WETA on 90.9 FM gives WTOP on 103.5 FM / 107.7 FM a run for their money.  WETA 90.9 MHz FM is grandfathered in and does 75 kW from 456 feet AGL / 610 feet HAAT.  With my old sedan's "proper" FM antenna (a real 1/4 wave whip mounted on the fender - connected to a Pioneer receiver) I could hear WETA a solid 70 miles south of the transmitter location driving down I-95 towards Richmond. 

Anyway, WWWT-FM on 103.5 FM is doing 29 kW 80 miles almost due north, WMOV-FM out of Norfolk, VA doing 15 kW also 80 miles away, and WWDW-FM out of Alberta, VA, only 2.2 kW but around 55 miles to the south-south-west.  When the band is rolling, I can usually hear WTOP's audio mixing with WMOV and WWDW along with Virginia House Radio on 107.7 FM. 

Virginia House Radio's signal is excellent in the central business district (downtown downtown) area of downtown Richmond, I won't speculate as to their transmitter location but they must have at least some elevation.

For sale is a lightly used CRE 8900 all-mode export radio.  This is a DIN-sized version of the AnyTone AT-5555 series (also known as the SS6900/Superstar 6900, Alpha 10 Max MA-1000, Maas DX5000, K-Po DX5000, Voyage BR-9000 and a dozen other models).  See below for the specifications:


The radio is in excellent condition and comes with original box, mounting brackets/hardware and microphone (with UP/DOWN and automatic squelch on/off on the mic).  All-mode AM FM LSB USB CW and PA modes.  Power output is adjustable for all modes.

25 watts SSB PEP
10-12 watts AM carrier
10-12 watts FM power
10-12 watts CW power


-Selectable clarifier steps 10 Hz, 100 Hz, 1 kHz or 10 kHz (change steps by simply pushing the clarifier knob in, very useful for SSB operation)
-10 meter mode (28.000 MHz - 29.700 MHz) and 11 meter mode (25.615-30.105 MHz)
-6 band radio with 60 channels per band, fully programmable channels
-Fully adjustable RF output power for all modes including SSB
-Adjustable RF gain
-Built-in echo control (echo level and time delay control)
-Five different display color modes
-Programmable emergency channel
-Dual watch
-Noise blanker and automatic noise limiter on/off (NB/ANL)
-AF noise filter (hi-cut)
-Fully adjustable roger beep duration and tone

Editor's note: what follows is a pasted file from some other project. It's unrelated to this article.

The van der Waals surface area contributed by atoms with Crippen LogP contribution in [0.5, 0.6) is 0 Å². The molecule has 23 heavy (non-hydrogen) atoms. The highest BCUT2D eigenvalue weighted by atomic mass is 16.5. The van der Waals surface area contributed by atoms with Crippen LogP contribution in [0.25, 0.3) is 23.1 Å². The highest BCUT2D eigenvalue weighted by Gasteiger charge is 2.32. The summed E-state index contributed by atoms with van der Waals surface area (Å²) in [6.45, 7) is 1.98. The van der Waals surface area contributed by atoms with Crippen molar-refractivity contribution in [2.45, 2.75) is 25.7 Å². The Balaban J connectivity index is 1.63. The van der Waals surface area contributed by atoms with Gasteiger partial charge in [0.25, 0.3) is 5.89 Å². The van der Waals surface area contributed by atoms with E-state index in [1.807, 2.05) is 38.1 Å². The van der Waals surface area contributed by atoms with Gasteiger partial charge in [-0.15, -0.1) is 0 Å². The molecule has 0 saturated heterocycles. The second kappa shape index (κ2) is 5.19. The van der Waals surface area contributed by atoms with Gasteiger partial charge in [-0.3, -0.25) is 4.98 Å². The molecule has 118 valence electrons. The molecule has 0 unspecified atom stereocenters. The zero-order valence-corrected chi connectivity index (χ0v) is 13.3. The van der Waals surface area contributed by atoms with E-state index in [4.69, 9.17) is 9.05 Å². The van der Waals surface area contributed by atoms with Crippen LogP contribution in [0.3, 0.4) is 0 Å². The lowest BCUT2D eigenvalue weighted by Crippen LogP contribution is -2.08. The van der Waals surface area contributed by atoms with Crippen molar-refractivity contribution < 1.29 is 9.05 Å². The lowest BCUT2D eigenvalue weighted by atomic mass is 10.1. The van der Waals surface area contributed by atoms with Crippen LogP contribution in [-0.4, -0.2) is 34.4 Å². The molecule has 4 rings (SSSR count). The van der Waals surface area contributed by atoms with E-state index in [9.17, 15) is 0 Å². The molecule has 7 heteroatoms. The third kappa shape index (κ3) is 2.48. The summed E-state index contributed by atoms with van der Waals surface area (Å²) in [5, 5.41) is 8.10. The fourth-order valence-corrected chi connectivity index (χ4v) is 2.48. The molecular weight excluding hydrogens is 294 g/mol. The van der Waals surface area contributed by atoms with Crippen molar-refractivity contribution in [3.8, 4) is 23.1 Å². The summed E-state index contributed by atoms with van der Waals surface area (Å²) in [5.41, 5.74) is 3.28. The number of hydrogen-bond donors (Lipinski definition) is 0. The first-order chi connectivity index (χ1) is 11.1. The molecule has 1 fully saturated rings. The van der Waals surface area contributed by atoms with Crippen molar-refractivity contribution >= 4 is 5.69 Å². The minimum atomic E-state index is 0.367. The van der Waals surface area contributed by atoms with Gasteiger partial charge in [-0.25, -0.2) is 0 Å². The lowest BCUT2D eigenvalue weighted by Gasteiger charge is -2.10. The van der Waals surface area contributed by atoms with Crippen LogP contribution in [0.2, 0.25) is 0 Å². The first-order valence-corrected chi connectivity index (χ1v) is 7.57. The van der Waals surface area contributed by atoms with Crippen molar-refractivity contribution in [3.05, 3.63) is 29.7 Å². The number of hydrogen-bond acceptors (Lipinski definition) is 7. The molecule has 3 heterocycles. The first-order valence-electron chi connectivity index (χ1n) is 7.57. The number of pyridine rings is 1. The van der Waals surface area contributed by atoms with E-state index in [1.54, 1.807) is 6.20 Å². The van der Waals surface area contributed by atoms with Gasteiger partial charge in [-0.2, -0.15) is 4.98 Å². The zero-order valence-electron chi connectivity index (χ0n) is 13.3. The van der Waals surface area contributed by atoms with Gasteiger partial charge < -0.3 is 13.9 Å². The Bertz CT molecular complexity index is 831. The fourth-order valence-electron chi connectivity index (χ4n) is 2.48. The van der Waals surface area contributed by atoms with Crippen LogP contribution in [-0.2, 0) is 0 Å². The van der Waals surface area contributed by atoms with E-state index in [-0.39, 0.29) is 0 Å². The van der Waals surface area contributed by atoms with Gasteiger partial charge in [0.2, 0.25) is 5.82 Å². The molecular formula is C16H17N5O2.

- +10 kHz button
-Programmable scanning with scan list
-7 digit frequency display - shows the UK FM frequencies correctly (i.e. 27.78125 instead of 27.781 or 27.7812)
-Automatic SWR indication (shows SWR on transmit) option
-Power supply voltage indication (shows DC voltage on transmit) option

Right now the radio is programmed with the standard 6 band export channel plan with some extras, including the UK FM 27/81 channels as channels 21-60 on band F) the A channels for each band, several SSB freeband channels such as 27.440 MHz, 27.470 MHz, 27.500 MHz, etc. and several 10m FM frequencies

Computer programmable (computer programming is NOT required).  I have received numerous excellent signal reports on AM, FM and SSB mode.  Several ops commented that it sounded like I was talking on a "real" HF SSB ham rig.  The very fine tuning (10 Hz and 100 Hz steps) come in extremely handy when working SSB

This radio looks great in modern vehicles and can be dash-mounted with a DIN adapter.  Will be shipped with its original box/packaging and manual/documentation.  This radio is one of the first CRE 8900s to hit the market - I actually purchased it from a UK based radio distributor before the radio was even available in the USA. 

It's been sitting in my radio closet for a while now...unused.  I recently saw a new opened box version of this radio on sale on eBay for $300.  I'm asking $250 including shipping within the lower 48.  Send me a PM.


Around 12:30 PM local time, receiving equipment is a TYT TH-9000D VHF mobile transceiver with a Browning BR-168-BS 1/2 wave VHF antenna with a Chevrolet sedan ground plane.  Tuned to 151.6250 MHz listening to two different users running analog FM (narrow FM, NFM, NBFM) 11 kHz bandwidth analog voice, one of the users appeared to be a construction crew and the other sounded like surveyors.  A strong DMR signal (full scale) obliterated the analog traffic on frequency for several seconds at a time.  I've noticed multiple analog users of the VHF itinerant business frequencies, but 151.625 MHz is the only one I've heard DMR digital voice on.  It's not P25, but DMR aka Motorola TRBO or MotoTRBO.

VHF itinerants:

151.5050 MHz
151.5125 MHz
151.6250 MHz
151.7000 MHz
151.7600 MHz
154.5275 MHz
158.4000 MHz
158.4075 MHz

151.625 is by far the most popular of the eight frequencies.  If you include the five license-free MURS channels 151.820 MHz, 151.880 MHz, 151.940 MHz, 154.570 MHz and 154.600 MHz along with 151.955 MHz (which isn't technically an itinerant channel), the number of monitoring targets increases significantly.